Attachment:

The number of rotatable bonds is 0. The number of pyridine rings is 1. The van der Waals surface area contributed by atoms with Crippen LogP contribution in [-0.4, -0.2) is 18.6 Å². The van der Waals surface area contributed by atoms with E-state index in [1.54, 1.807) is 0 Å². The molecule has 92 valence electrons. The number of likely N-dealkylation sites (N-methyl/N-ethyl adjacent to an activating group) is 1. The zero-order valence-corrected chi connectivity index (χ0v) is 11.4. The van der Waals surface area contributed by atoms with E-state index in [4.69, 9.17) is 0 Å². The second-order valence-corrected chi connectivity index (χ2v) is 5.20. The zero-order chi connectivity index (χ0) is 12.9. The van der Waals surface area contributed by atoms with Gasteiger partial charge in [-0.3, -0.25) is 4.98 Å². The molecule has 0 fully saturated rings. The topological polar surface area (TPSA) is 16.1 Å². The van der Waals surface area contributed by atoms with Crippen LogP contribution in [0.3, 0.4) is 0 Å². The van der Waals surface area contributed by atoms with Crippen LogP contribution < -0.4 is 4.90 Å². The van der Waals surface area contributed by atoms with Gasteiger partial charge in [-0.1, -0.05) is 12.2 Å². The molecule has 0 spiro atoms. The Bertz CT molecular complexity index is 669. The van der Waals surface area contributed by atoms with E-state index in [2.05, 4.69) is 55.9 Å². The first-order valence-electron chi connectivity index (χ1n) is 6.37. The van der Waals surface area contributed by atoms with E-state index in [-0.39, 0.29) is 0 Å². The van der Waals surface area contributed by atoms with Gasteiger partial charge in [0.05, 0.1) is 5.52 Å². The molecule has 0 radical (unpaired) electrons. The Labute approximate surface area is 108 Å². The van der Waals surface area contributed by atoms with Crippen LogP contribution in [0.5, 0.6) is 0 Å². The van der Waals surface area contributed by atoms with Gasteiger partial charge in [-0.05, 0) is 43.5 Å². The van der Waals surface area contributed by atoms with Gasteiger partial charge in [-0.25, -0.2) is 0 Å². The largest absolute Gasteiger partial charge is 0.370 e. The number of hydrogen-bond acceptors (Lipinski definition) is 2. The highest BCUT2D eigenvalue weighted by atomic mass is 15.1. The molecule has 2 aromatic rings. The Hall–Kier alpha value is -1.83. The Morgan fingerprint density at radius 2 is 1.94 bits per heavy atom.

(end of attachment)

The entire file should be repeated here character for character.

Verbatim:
The number of rotatable bonds is 0. The number of pyridine rings is 1. The van der Waals surface area contributed by atoms with Crippen LogP contribution in [-0.4, -0.2) is 18.6 Å². The van der Waals surface area contributed by atoms with E-state index in [1.54, 1.807) is 0 Å². The molecule has 92 valence electrons. The number of likely N-dealkylation sites (N-methyl/N-ethyl adjacent to an activating group) is 1. The zero-order valence-corrected chi connectivity index (χ0v) is 11.4. The van der Waals surface area contributed by atoms with E-state index in [4.69, 9.17) is 0 Å². The second-order valence-corrected chi connectivity index (χ2v) is 5.20. The zero-order chi connectivity index (χ0) is 12.9. The van der Waals surface area contributed by atoms with Gasteiger partial charge in [-0.3, -0.25) is 4.98 Å². The molecule has 0 fully saturated rings. The topological polar surface area (TPSA) is 16.1 Å². The van der Waals surface area contributed by atoms with Crippen LogP contribution in [0.3, 0.4) is 0 Å². The van der Waals surface area contributed by atoms with Crippen LogP contribution < -0.4 is 4.90 Å². The van der Waals surface area contributed by atoms with Gasteiger partial charge in [-0.1, -0.05) is 12.2 Å². The molecule has 0 spiro atoms. The Bertz CT molecular complexity index is 669. The van der Waals surface area contributed by atoms with E-state index in [2.05, 4.69) is 55.9 Å². The first-order valence-electron chi connectivity index (χ1n) is 6.37. The van der Waals surface area contributed by atoms with E-state index in [-0.39, 0.29) is 0 Å². The van der Waals surface area contributed by atoms with Gasteiger partial charge in [0.05, 0.1) is 5.52 Å². The molecule has 0 radical (unpaired) electrons. The Labute approximate surface area is 108 Å². The van der Waals surface area contributed by atoms with Crippen LogP contribution in [0.5, 0.6) is 0 Å². The van der Waals surface area contributed by atoms with Gasteiger partial charge in [-0.05, 0) is 43.5 Å². The van der Waals surface area contributed by atoms with Gasteiger partial charge in [-0.25, -0.2) is 0 Å². The largest absolute Gasteiger partial charge is 0.370 e. The number of hydrogen-bond acceptors (Lipinski definition) is 2. The highest BCUT2D eigenvalue weighted by atomic mass is 15.1. The molecule has 2 aromatic rings. The Hall–Kier alpha value is -1.83. The Morgan fingerprint density at radius 2 is 1.94 bits per heavy atom.